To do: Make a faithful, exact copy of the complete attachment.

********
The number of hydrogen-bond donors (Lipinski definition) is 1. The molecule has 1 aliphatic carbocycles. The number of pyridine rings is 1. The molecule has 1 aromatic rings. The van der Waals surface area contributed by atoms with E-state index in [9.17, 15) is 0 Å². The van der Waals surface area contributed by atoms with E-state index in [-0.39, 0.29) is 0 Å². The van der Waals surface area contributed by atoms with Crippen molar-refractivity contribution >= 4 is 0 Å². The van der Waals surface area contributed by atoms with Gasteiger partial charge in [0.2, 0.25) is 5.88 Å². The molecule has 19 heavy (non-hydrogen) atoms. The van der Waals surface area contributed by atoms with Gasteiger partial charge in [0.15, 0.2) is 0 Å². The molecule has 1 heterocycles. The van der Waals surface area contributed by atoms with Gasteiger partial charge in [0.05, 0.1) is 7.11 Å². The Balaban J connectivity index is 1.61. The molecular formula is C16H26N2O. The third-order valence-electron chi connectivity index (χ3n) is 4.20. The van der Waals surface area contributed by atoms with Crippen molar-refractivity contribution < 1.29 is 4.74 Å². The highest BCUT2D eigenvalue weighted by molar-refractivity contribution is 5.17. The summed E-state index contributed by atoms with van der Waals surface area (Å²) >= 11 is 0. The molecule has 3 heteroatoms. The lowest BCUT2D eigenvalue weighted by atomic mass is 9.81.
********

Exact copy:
The number of hydrogen-bond donors (Lipinski definition) is 1. The molecule has 1 aliphatic carbocycles. The number of pyridine rings is 1. The molecule has 1 aromatic rings. The van der Waals surface area contributed by atoms with E-state index in [9.17, 15) is 0 Å². The van der Waals surface area contributed by atoms with E-state index in [-0.39, 0.29) is 0 Å². The van der Waals surface area contributed by atoms with Crippen molar-refractivity contribution >= 4 is 0 Å². The van der Waals surface area contributed by atoms with Gasteiger partial charge in [0.2, 0.25) is 5.88 Å². The molecule has 19 heavy (non-hydrogen) atoms. The van der Waals surface area contributed by atoms with Gasteiger partial charge in [0.15, 0.2) is 0 Å². The molecule has 1 heterocycles. The van der Waals surface area contributed by atoms with Gasteiger partial charge in [0.05, 0.1) is 7.11 Å². The Balaban J connectivity index is 1.61. The molecular formula is C16H26N2O. The third-order valence-electron chi connectivity index (χ3n) is 4.20. The van der Waals surface area contributed by atoms with Crippen molar-refractivity contribution < 1.29 is 4.74 Å². The highest BCUT2D eigenvalue weighted by molar-refractivity contribution is 5.17. The summed E-state index contributed by atoms with van der Waals surface area (Å²) >= 11 is 0. The molecule has 3 heteroatoms. The lowest BCUT2D eigenvalue weighted by atomic mass is 9.81.